more easily reused without carrying along extra attributes I don't really want
a second copy to have, can be changed dynamically, and can be built to
figure out how to deal with varying geometry at run-time.
VRML Version 1 allowed objects to have basically one possible behavior:
reaction to being clicked on by the loading of another scene. With Version 1, all
I had to work with was the Anchor node. With Version 2, objects
may be constructed which are inside sensor nodes and react to user
input like mouse movement in a variety of ways. With Version 2, I can
even use an invisible TimeSensor node to cause events to happen in a
structured and predictable manner just due to the passage of clock
ticks; the user doesn't have to do anything for an event to happen.
Version 2 allows me to both structure scenes which users can dynamically
rearrange and change and also have a good deal of control over what sorts
of prompts happen how and under what circumstances.
VRML Version 1 grouping nodes contained fixed contents. With Version 1
whatever I put inside a node was what stayed there the entire time a user
visited the scene. With Version 2, the geometry which may be inside the
children field of a grouping node may be changed. Boxes may be removed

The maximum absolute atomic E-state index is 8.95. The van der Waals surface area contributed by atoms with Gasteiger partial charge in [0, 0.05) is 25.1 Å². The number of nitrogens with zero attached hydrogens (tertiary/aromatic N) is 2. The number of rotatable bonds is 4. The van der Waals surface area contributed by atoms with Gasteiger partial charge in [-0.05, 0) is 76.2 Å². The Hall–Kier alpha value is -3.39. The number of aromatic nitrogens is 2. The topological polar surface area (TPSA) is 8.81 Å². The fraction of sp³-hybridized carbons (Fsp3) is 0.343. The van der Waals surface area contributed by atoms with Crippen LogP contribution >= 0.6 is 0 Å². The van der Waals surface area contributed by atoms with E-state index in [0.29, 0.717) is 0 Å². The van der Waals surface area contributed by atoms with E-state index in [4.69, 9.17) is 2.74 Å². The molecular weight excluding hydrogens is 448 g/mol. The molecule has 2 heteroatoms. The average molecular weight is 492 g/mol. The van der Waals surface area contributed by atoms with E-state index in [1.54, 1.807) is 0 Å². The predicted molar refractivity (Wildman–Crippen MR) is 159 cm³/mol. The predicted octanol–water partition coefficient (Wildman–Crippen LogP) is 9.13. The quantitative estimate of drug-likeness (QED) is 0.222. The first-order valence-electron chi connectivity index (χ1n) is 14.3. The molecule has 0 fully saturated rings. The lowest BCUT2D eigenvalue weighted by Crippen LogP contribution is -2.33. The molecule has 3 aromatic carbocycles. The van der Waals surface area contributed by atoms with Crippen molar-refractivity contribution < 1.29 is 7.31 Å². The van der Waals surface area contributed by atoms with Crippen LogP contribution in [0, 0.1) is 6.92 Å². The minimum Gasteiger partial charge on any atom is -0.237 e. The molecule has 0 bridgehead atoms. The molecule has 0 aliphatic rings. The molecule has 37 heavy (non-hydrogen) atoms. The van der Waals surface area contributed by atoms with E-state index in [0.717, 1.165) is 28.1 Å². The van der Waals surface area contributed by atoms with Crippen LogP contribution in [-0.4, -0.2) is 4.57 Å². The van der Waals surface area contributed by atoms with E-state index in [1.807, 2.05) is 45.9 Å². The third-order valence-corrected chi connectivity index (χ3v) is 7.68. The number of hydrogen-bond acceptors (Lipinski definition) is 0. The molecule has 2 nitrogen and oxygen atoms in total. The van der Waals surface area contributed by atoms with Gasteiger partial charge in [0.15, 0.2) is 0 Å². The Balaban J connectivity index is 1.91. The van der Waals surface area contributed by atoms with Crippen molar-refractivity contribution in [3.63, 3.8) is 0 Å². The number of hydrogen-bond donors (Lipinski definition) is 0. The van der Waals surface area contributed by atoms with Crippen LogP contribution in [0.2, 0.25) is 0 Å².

from a Transform node and spheres added at run-time, depending upon various
events including user input. Version 2 allows dynamic binding of things
into grouping nodes. Prototyping allows the definition of skeletons to be
filled with geometry and other objects when the user interacts with the scene.
The shifts in orientation and expansion in capabilities from VRML Version
1 to Version 2 are quite powerful, and open VRML up to provide support for
a wealth of new industrial, educational, and entertainment applications.
The application scenarios I talk about here are merely those most obvious
to me and by no means comprise an exhaustive list. I will examine
just four: what the government calls an Integrated Electronic Technical
Manual or IETM, what architects usually call a structured walk-through,
an interactive multimedia presentation, and some online curriculum
The folks at Paper Software put out the WebFX VRML browser and the
Live3D VRML plugin for Netscape Navigator. When they put out Live3D, they
realized that extending the Anchor node (which allows users toclick on something to load another scene ) would greatly increase the utility of VRML anchors.
Live3D extended VRML to allow an anchor to specify a particular HTML frame
in which something was to be loaded when the anchor was clicked. Suddenly,
the functionality and practical utility of VRML scenes shot up. One early
proof of concept experiment with this extension to VRML Version 1 was
the Catalog Demo
scene at the vrmLab. Paper Software's pioneering extension to VRML